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Processes of Spatialization in the Americas

Configurations and Narratives


Edited By Gabriele Pisarz-Ramirez and Hannes Warnecke-Berger

Where do the Americas begin, and where do they end? What is the relationship between the spatial constructions of «area» and «continent»? How were the Americas imagined by different actors in different historical periods, and how were these imaginations – as continent, nation, region – guided by changing agendas and priorities? This interdisciplinary volume addresses competing and conflicting configurations and narratives of spatialization in the context of globalization processes from the 19th century to the present.

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Spatiality and Psyche: Surviving the Yukon in Jack London’s “Love of Life” and “To Build a Fire”

Steffen Wöll

Spatiality and Psyche: Surviving the Yukon in Jack London’s “Love of Life” and “To Build a Fire”

[O]ur expedition, running appalling risks, performing prodigies of superhuman endurance, achieving immortal renown, commemorated in august cathedral sermons and by public statues, yet reaching the Pole only to find our terrible journey superfluous.

Apsley Cherry-Garrard1

Abstract: This chapter argues that London’s short stories “Love of Life” (1905) and “To Build a Fire” (1902) demonstrate the elusiveness of unequivocal interpretations of the Northland as a one-dimensional space of white supremacy in naturalist literature during the turn of the century. Going far beyond those ideas, London’s placement of anonymous characters into a state of primitivism maps out mental geographies and trajectories of the white American psyche, which often counterpoint the racialist hierarchies that are regularly seen as dominating the era’s discourses. Energizing alternative and more complex conceptualizations of imperialism and racism in the United States, I propose that the literary struggle of Anglo-Saxon “blond beasts” in the unforgiving sub-Arctic territory unpacks a number of psycho-spatial place-making dynamics through adaptation, transfiguration, and synthetic reconfigurations of body and mind that may best be examined through the lenses of Donna Haraway’s “xenogenesis” and the Nietzschean concept of the Übermensch. Ultimately, Jack London’s representation of the white psyche in the Northland reveals the many spatial frictions and philosophical pitfalls that are at the heart of a shifting American identity during the period of the nation’s imperial outreach, adding to ongoing efforts to harness literary geographies as analytical instruments of interdisciplinary significance.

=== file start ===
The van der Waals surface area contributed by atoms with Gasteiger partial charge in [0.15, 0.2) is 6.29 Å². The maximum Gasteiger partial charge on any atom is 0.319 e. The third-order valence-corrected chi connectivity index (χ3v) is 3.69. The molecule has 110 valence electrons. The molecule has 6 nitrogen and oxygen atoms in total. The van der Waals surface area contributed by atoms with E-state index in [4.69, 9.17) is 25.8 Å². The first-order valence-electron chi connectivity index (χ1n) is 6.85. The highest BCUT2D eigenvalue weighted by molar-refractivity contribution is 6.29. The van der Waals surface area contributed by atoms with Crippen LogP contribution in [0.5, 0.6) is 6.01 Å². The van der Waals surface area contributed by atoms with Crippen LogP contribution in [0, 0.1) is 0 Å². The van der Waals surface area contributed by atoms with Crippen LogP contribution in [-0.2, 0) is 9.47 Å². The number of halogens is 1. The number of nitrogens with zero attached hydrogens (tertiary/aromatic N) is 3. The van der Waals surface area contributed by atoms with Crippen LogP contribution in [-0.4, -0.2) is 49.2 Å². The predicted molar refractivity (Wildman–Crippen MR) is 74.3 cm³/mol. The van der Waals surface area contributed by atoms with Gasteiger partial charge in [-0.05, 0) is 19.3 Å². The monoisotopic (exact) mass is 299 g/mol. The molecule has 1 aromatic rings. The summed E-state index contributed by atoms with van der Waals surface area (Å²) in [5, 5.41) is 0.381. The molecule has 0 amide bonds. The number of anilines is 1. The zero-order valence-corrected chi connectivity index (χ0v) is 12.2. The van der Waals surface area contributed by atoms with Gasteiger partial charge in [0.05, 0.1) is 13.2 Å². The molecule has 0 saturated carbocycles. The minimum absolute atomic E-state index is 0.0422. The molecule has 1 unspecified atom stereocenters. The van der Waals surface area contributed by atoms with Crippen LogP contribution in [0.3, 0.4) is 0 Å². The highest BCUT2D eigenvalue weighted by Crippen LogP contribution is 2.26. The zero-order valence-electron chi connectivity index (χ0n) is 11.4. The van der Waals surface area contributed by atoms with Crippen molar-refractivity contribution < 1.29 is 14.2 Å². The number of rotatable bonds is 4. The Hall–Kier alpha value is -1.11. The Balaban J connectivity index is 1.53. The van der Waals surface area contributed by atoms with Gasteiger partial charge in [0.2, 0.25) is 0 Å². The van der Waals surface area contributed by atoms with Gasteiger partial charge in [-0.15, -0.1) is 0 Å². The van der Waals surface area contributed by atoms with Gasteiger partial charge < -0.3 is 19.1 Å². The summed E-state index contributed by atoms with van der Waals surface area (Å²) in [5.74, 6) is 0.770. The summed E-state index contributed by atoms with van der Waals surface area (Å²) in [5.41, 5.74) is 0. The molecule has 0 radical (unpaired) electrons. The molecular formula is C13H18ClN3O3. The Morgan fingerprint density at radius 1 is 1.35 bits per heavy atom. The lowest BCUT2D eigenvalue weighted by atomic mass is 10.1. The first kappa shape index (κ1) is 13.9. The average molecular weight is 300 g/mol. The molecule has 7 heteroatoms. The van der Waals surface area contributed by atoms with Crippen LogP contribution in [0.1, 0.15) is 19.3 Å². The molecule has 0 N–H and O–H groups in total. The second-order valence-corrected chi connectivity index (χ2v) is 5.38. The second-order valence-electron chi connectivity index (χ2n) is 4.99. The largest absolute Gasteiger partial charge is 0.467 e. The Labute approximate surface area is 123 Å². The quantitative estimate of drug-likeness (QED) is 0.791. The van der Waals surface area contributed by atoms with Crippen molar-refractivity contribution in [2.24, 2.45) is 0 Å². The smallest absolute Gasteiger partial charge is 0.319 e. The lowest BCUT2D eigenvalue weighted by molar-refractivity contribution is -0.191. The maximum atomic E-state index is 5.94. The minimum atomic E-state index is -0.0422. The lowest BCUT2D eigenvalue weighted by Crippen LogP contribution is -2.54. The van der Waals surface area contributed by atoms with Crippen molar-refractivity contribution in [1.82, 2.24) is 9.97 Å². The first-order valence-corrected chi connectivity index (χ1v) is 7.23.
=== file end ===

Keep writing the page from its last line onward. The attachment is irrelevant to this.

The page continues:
When newspapers in July 1897 announced the return of a band of forty adventurers from the Klondike laden with gold worth around three thousand dollars, many self-declared gold miners and fortune seekers embarked on an ←75 | 76→onerous journey to the North. Among them was William D. Wood, the elected mayor of Seattle, who decided to resign from his office in order to ‘strike luck’ in the gold fields of the Yukon. The to-be celebrity author and social activist Jack London also fled the huddled masses of San Francisco in 1897, following the lure of gold and adventure (Wilma). However, he soon witnessed the relentless forces at play in the Yukon when he arrived at the foot of Chilkoot Pass, a steep bottleneck that marks the passage between Alaska and British Columbia on the most frequented route to the prospecting areas.

As he joined the ranks of a long procession of heavily laden men (some of whom had hired native packers and guides, whose services were in high demand) that climbed the narrow pathway single column, he learned about the harsh pecking order among the ‘stampeders,’ as the future prospectors called themselves.2 Jeanne Campbell Reesman relates London’s experience at Chilkoot Pass, noting that “if anyone fell out of step, the line refused to let him back in, so he had no recourse but to return to the bottom and start over” (Racial Lives 59).3 The stories that Jack London penned inspired by experiences like these have deeply embossed the American imagination of the North as a space of adventure and hardship. Susan Kollin suggests that this influence goes